Thick smoke from an airstrike by the US-led coalition rises in Kobani, Syria, as seen from a hilltop on the outskirts of Suruc, at the Turkey-Syria border, Wednesday, Oct. 22, 2014. Kobani, also known as Ayn Arab, and its surrounding areas, has been under assault by extremists of the Islamic State group since mid-September and is being defended by Kurdish fighters. (AP Photo/Lefteris Pitarakis)
The US-led missile attack on Syria on April 14 for the alleged use of chemical weapons (CW) has been described by President Donald Trump as “Mission Accomplished”. Trump thanked allies, France and the UK, for their contribution. However, if the post-strike data is objectively reviewed, the unilateral military action would be more aptly described as “Mission Orchestrated”.It has been reported that, between them, the US, the UK and France launched more than 100 missiles against suspected Syrian CW facilities and that the targets were “flattened” thereby denuding the Bashar-al-Assad regime of this internationally prohibited category of weapons.
It is instructive to note that despite the “surprise” element introduced by Trump before the attack (“could be very soon or not so soon at all”) and the scale of the attack, the loss to life has been almost minimal. The Syrian General Staff confirmed that only three people were injured and that there were no deaths. Furthermore, despite the significant Russian military presence in the region and the credible missile defence systems in place, none appear to have been activated, thereby preventing any kind of direct US-Russia military engagement. Post-attack, there were reports from Paris suggesting that France had used certain discrete channels of communication to reassure Russia that the missile strike had a limited objective, targeting the CWs, and that there was no plan to embark upon any kind of regime change in Syria.
Orchestration appears to be the more visible leitmotif of the attack on Syria. Moscow has alleged that a British NGO, White Helmets, had staged a fake chemical weapon attack in the Syrian town of Douma on April 7 and that this was used as a pretext for the coordinated US-UK-France action. It is believed, in many quarters, that the intervention in Syria is a diversionary tactic by the leaders of these three nations to divert attention from domestic political discord and citizen dissatisfaction and a loyal TV campaign would shape national sentiment accordingly. The script has been followed, by and large. For a brief period, Russian TV warned of an impending third World War and provided a quick tutorial on how to access bomb shelters, in the event of the military escalation that was being hinted at — but not explicitly stated by Moscow.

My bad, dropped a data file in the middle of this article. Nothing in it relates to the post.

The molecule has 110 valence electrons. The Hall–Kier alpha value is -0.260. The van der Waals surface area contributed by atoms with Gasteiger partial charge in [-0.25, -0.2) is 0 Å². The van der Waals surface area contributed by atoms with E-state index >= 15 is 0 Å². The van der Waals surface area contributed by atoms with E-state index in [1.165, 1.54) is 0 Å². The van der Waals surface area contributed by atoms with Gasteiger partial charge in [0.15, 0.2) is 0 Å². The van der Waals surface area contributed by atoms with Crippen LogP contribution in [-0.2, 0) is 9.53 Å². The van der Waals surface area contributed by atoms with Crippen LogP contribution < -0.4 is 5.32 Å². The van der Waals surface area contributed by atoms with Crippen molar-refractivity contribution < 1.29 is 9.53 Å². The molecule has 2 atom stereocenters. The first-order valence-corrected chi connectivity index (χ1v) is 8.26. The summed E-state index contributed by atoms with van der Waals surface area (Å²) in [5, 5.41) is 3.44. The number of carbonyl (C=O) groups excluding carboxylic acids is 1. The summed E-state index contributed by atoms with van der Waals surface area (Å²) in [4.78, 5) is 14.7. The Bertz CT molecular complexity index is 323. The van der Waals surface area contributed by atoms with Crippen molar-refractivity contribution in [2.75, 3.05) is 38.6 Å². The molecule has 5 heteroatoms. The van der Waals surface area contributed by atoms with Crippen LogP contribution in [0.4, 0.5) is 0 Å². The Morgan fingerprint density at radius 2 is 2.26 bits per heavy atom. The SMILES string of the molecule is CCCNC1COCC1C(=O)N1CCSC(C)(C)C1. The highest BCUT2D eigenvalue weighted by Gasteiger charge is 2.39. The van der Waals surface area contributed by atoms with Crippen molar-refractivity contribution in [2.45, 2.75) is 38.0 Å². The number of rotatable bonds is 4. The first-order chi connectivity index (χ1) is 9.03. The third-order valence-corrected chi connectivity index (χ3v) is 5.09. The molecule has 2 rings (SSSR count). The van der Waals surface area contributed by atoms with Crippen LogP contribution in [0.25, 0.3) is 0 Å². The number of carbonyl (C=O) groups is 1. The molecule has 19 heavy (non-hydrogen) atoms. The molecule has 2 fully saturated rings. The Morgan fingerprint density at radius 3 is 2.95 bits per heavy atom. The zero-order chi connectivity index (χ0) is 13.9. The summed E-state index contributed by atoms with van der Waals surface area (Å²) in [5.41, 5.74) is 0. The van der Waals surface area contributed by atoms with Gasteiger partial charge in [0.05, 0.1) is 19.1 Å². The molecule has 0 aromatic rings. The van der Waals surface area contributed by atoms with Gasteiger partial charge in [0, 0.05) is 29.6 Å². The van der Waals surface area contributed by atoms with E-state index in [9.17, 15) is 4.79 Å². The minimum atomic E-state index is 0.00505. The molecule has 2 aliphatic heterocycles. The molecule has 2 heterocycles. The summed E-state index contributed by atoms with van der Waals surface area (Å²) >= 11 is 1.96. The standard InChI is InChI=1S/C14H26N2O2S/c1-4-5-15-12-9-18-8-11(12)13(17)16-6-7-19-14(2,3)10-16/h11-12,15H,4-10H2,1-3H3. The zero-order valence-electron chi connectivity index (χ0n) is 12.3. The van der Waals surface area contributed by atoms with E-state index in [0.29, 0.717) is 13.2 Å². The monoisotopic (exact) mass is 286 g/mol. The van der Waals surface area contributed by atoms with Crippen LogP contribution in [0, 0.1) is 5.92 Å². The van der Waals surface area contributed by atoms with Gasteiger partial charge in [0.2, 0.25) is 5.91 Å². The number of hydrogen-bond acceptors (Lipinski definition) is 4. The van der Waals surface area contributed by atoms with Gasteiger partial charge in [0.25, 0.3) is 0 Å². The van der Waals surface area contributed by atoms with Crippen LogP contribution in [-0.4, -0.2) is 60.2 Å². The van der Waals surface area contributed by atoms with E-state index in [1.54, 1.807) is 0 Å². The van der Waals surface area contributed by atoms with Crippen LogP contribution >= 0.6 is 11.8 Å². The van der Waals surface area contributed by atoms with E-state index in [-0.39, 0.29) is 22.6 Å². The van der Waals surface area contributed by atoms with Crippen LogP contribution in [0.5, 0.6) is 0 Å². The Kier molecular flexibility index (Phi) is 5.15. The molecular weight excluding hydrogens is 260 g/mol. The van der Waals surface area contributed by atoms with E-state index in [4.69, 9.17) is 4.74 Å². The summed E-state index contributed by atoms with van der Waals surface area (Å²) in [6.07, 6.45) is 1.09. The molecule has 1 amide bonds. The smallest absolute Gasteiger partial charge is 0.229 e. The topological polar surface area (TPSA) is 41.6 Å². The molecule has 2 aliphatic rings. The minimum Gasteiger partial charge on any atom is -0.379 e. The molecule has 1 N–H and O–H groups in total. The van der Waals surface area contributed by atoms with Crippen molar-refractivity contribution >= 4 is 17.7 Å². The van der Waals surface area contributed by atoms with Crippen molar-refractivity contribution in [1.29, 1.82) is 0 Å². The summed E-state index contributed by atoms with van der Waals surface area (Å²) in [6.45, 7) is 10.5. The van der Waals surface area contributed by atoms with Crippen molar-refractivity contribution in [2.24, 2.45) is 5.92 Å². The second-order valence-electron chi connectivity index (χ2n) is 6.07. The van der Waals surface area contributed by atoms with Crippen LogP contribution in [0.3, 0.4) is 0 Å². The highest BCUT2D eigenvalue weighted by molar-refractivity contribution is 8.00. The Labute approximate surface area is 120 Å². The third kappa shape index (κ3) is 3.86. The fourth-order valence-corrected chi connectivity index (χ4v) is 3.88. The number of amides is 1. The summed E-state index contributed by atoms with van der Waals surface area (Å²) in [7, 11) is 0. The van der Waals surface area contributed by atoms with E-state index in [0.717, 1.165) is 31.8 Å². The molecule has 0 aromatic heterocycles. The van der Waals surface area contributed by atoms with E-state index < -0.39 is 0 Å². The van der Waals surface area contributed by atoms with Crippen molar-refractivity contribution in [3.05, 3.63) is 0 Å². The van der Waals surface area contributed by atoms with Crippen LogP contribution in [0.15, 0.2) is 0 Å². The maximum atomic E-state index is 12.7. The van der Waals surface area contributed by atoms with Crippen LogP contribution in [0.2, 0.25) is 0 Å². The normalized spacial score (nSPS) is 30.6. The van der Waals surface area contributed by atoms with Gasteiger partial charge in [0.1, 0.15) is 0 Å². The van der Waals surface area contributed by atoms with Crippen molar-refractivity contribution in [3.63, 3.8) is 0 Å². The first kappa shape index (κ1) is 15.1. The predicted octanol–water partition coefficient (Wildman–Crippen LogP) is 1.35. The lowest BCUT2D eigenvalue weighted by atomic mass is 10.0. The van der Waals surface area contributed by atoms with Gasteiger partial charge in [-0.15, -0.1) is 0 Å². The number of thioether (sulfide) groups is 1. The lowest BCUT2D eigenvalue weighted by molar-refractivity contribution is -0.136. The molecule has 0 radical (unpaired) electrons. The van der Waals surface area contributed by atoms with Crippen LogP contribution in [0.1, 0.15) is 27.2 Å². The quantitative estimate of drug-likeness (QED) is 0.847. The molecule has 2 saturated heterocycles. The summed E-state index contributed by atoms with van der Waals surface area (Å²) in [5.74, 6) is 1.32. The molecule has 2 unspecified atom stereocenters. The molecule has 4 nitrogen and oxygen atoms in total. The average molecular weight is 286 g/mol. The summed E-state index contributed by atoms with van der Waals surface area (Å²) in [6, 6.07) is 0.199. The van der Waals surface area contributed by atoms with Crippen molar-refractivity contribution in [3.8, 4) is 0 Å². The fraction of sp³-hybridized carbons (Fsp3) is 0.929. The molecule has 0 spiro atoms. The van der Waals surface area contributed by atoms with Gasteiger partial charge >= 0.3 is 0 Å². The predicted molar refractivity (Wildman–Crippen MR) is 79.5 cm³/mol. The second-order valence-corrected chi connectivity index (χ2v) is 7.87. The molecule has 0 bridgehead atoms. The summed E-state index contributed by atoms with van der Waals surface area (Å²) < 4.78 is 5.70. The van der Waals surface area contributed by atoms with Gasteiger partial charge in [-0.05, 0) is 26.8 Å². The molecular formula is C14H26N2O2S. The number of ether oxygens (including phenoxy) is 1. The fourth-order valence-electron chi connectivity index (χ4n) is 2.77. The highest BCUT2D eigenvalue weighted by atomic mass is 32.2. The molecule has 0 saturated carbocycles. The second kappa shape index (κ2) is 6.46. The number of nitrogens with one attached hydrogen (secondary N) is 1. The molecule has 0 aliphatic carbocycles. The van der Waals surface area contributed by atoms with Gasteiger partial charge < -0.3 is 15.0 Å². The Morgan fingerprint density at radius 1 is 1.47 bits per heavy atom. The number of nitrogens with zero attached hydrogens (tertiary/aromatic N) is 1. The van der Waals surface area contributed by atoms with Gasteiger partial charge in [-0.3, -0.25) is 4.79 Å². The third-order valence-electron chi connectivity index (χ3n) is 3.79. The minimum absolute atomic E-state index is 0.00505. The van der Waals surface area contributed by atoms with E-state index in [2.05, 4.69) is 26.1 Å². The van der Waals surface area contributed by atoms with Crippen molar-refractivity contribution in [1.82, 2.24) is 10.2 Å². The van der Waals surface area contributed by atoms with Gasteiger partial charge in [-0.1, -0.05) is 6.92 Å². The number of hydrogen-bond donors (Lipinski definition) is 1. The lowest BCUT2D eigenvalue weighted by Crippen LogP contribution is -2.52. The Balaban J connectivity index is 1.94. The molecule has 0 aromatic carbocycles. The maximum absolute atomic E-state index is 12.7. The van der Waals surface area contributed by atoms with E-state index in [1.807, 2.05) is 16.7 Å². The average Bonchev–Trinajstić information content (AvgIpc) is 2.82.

The immediate global challenge is the trampling of international law and convention. This attack was not authorised by the UN Security Council. This is compounded by the fact that there has been no credible, independent investigation and confirmation about the use of CWs by the Syrian regime against its own people in the April 7 incident. The OPCW (Organisation for the Prohibition of Chemical Weapons) is currently in Damascus and is expected to pursue the matter but its brief is very narrow and excludes identifying the source and user of the purported CW attack.
Thus what is at play is the battle for the more compelling and persuasive narrative about April 7 and Douma, even while the actual facts have been buried. Mass media has played a major role in the dissemination of the preferred dominant discourse — there is a striking contrast between the Western/English and Russian narratives of the same event.
Syria marks one eruption of an exceedingly uncertain phase in global geopolitics. This includes the US-Russia tension on the one hand and the simmering US-China disputes on the other. It does not help that the president of the US — the world’s oldest and most powerful democracy — is being described by his former intelligence chief as being “unethical and untethered to truth and institutional values”. Global concern will mount, for this is the finger on the US nuclear button.
Syria and the opaque geopolitical contestation of the last few years point to an ontological dilemma of the current times. What is the truth and what is fact ? It appears that the 21st century has uneasily and perhaps unwittingly transmuted from the certitudes of the previous century (Cold War, bi-polarity) into post-fact world disorder. And even more bewildering is the dissolution of institutional integrity, values and normative principles.
The liberal democratic order may be precariously poised on the end of its own brief history. Douma in Syria could well be the unlikely bellwether even as the OPCW report is awaited.